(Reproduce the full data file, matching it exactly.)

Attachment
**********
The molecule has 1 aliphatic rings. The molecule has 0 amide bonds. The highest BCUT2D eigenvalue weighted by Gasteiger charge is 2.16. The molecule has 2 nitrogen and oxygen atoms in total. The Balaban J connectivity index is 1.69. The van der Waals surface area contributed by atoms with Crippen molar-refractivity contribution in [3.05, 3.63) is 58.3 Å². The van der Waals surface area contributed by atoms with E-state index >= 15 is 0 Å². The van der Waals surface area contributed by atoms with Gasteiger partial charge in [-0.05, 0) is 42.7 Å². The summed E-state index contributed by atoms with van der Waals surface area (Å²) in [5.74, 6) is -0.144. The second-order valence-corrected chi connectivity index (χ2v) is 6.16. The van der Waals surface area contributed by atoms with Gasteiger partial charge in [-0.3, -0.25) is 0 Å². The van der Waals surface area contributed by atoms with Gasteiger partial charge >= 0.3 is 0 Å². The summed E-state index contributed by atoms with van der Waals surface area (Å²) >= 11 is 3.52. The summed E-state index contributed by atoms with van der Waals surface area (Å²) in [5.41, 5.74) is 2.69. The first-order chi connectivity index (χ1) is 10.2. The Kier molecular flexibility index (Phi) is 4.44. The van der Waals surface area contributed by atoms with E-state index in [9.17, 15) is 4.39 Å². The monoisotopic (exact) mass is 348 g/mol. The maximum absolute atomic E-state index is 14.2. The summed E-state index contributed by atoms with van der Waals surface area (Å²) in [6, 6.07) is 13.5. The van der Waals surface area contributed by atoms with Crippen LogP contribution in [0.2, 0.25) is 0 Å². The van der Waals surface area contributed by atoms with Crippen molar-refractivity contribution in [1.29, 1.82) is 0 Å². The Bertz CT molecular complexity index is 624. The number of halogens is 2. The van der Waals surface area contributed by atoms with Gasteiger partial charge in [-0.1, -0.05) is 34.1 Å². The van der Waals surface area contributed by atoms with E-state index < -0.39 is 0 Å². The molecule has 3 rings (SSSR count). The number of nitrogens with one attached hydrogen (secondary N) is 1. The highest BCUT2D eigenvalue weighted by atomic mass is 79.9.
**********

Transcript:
The molecule has 1 aliphatic rings. The molecule has 0 amide bonds. The highest BCUT2D eigenvalue weighted by Gasteiger charge is 2.16. The molecule has 2 nitrogen and oxygen atoms in total. The Balaban J connectivity index is 1.69. The van der Waals surface area contributed by atoms with Crippen molar-refractivity contribution in [3.05, 3.63) is 58.3 Å². The van der Waals surface area contributed by atoms with E-state index >= 15 is 0 Å². The van der Waals surface area contributed by atoms with Gasteiger partial charge in [-0.05, 0) is 42.7 Å². The summed E-state index contributed by atoms with van der Waals surface area (Å²) in [5.74, 6) is -0.144. The second-order valence-corrected chi connectivity index (χ2v) is 6.16. The van der Waals surface area contributed by atoms with Gasteiger partial charge in [-0.3, -0.25) is 0 Å². The van der Waals surface area contributed by atoms with Gasteiger partial charge >= 0.3 is 0 Å². The summed E-state index contributed by atoms with van der Waals surface area (Å²) >= 11 is 3.52. The summed E-state index contributed by atoms with van der Waals surface area (Å²) in [5.41, 5.74) is 2.69. The first-order chi connectivity index (χ1) is 10.2. The Kier molecular flexibility index (Phi) is 4.44. The van der Waals surface area contributed by atoms with E-state index in [9.17, 15) is 4.39 Å². The monoisotopic (exact) mass is 348 g/mol. The maximum absolute atomic E-state index is 14.2. The summed E-state index contributed by atoms with van der Waals surface area (Å²) in [6, 6.07) is 13.5. The van der Waals surface area contributed by atoms with Crippen LogP contribution in [0.2, 0.25) is 0 Å². The van der Waals surface area contributed by atoms with Crippen molar-refractivity contribution in [1.29, 1.82) is 0 Å². The Bertz CT molecular complexity index is 624. The number of halogens is 2. The van der Waals surface area contributed by atoms with Gasteiger partial charge in [-0.1, -0.05) is 34.1 Å². The van der Waals surface area contributed by atoms with E-state index < -0.39 is 0 Å². The molecule has 3 rings (SSSR count). The number of nitrogens with one attached hydrogen (secondary N) is 1. The highest BCUT2D eigenvalue weighted by atomic mass is 79.9.